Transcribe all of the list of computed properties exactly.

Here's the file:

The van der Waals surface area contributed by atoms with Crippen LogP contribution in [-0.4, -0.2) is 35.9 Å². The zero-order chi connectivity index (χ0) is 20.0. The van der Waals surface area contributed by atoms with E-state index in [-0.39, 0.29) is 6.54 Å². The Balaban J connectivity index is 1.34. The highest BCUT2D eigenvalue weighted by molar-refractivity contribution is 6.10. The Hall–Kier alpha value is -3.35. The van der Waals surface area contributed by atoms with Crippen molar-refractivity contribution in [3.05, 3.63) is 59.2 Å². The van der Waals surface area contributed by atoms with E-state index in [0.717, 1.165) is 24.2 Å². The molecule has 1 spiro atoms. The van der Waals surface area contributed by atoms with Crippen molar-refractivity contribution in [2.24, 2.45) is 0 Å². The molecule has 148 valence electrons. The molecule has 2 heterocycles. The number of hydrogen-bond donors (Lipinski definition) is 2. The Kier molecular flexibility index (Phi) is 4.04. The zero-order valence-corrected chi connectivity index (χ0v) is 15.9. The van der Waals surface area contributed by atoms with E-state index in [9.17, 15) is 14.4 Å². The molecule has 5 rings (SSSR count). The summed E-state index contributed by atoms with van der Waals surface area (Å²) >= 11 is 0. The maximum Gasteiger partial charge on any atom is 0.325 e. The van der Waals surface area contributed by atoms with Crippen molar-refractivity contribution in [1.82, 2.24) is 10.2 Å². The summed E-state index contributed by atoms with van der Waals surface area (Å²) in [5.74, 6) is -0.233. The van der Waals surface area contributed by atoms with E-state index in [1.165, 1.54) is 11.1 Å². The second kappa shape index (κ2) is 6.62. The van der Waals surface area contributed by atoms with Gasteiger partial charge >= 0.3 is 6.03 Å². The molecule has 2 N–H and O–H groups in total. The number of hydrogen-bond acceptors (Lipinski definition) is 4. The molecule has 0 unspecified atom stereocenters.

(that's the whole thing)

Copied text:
The van der Waals surface area contributed by atoms with Crippen LogP contribution in [-0.4, -0.2) is 35.9 Å². The zero-order chi connectivity index (χ0) is 20.0. The van der Waals surface area contributed by atoms with E-state index in [-0.39, 0.29) is 6.54 Å². The Balaban J connectivity index is 1.34. The highest BCUT2D eigenvalue weighted by molar-refractivity contribution is 6.10. The Hall–Kier alpha value is -3.35. The van der Waals surface area contributed by atoms with Crippen molar-refractivity contribution in [3.05, 3.63) is 59.2 Å². The van der Waals surface area contributed by atoms with E-state index in [0.717, 1.165) is 24.2 Å². The molecule has 1 spiro atoms. The van der Waals surface area contributed by atoms with Crippen molar-refractivity contribution in [2.24, 2.45) is 0 Å². The molecule has 148 valence electrons. The molecule has 2 heterocycles. The number of hydrogen-bond donors (Lipinski definition) is 2. The Kier molecular flexibility index (Phi) is 4.04. The zero-order valence-corrected chi connectivity index (χ0v) is 15.9. The van der Waals surface area contributed by atoms with E-state index in [9.17, 15) is 14.4 Å². The molecule has 5 rings (SSSR count). The summed E-state index contributed by atoms with van der Waals surface area (Å²) >= 11 is 0. The maximum Gasteiger partial charge on any atom is 0.325 e. The van der Waals surface area contributed by atoms with Crippen molar-refractivity contribution in [1.82, 2.24) is 10.2 Å². The summed E-state index contributed by atoms with van der Waals surface area (Å²) in [5.74, 6) is -0.233. The van der Waals surface area contributed by atoms with E-state index in [1.165, 1.54) is 11.1 Å². The second kappa shape index (κ2) is 6.62. The van der Waals surface area contributed by atoms with Gasteiger partial charge >= 0.3 is 6.03 Å². The molecule has 2 N–H and O–H groups in total. The number of hydrogen-bond acceptors (Lipinski definition) is 4. The molecule has 0 unspecified atom stereocenters.